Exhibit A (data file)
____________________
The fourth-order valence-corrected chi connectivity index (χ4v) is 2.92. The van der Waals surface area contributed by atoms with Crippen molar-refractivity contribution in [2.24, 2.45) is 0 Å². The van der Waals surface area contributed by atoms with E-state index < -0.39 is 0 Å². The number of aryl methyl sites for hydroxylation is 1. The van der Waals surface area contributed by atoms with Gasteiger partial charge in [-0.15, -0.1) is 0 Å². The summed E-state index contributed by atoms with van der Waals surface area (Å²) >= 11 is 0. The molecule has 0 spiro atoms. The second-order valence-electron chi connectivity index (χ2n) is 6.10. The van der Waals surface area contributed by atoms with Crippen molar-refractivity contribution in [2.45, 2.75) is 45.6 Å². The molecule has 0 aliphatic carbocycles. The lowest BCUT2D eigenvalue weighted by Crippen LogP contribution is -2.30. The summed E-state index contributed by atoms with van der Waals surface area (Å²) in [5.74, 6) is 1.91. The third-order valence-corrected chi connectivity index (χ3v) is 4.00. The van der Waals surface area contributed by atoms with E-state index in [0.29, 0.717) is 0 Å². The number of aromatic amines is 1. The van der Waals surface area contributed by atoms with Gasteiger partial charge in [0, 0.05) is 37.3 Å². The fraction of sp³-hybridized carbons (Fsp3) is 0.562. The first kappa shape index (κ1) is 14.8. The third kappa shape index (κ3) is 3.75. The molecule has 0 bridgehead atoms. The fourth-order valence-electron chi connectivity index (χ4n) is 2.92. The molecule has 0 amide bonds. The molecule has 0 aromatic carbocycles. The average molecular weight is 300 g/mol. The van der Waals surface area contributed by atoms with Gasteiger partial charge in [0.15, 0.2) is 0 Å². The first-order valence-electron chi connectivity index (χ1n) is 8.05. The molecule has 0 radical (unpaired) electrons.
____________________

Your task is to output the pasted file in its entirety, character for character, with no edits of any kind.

The fourth-order valence-corrected chi connectivity index (χ4v) is 2.92. The van der Waals surface area contributed by atoms with Crippen molar-refractivity contribution in [2.24, 2.45) is 0 Å². The van der Waals surface area contributed by atoms with E-state index < -0.39 is 0 Å². The number of aryl methyl sites for hydroxylation is 1. The van der Waals surface area contributed by atoms with Gasteiger partial charge in [-0.15, -0.1) is 0 Å². The summed E-state index contributed by atoms with van der Waals surface area (Å²) >= 11 is 0. The molecule has 0 spiro atoms. The second-order valence-electron chi connectivity index (χ2n) is 6.10. The van der Waals surface area contributed by atoms with Crippen molar-refractivity contribution in [2.45, 2.75) is 45.6 Å². The molecule has 0 aliphatic carbocycles. The lowest BCUT2D eigenvalue weighted by Crippen LogP contribution is -2.30. The summed E-state index contributed by atoms with van der Waals surface area (Å²) in [5.74, 6) is 1.91. The third-order valence-corrected chi connectivity index (χ3v) is 4.00. The van der Waals surface area contributed by atoms with E-state index in [0.29, 0.717) is 0 Å². The number of aromatic amines is 1. The van der Waals surface area contributed by atoms with Gasteiger partial charge in [0, 0.05) is 37.3 Å². The fraction of sp³-hybridized carbons (Fsp3) is 0.562. The first kappa shape index (κ1) is 14.8. The third kappa shape index (κ3) is 3.75. The molecule has 0 bridgehead atoms. The fourth-order valence-electron chi connectivity index (χ4n) is 2.92. The molecule has 0 amide bonds. The molecule has 0 aromatic carbocycles. The average molecular weight is 300 g/mol. The van der Waals surface area contributed by atoms with Gasteiger partial charge in [0.15, 0.2) is 0 Å². The first-order valence-electron chi connectivity index (χ1n) is 8.05. The molecule has 0 radical (unpaired) electrons.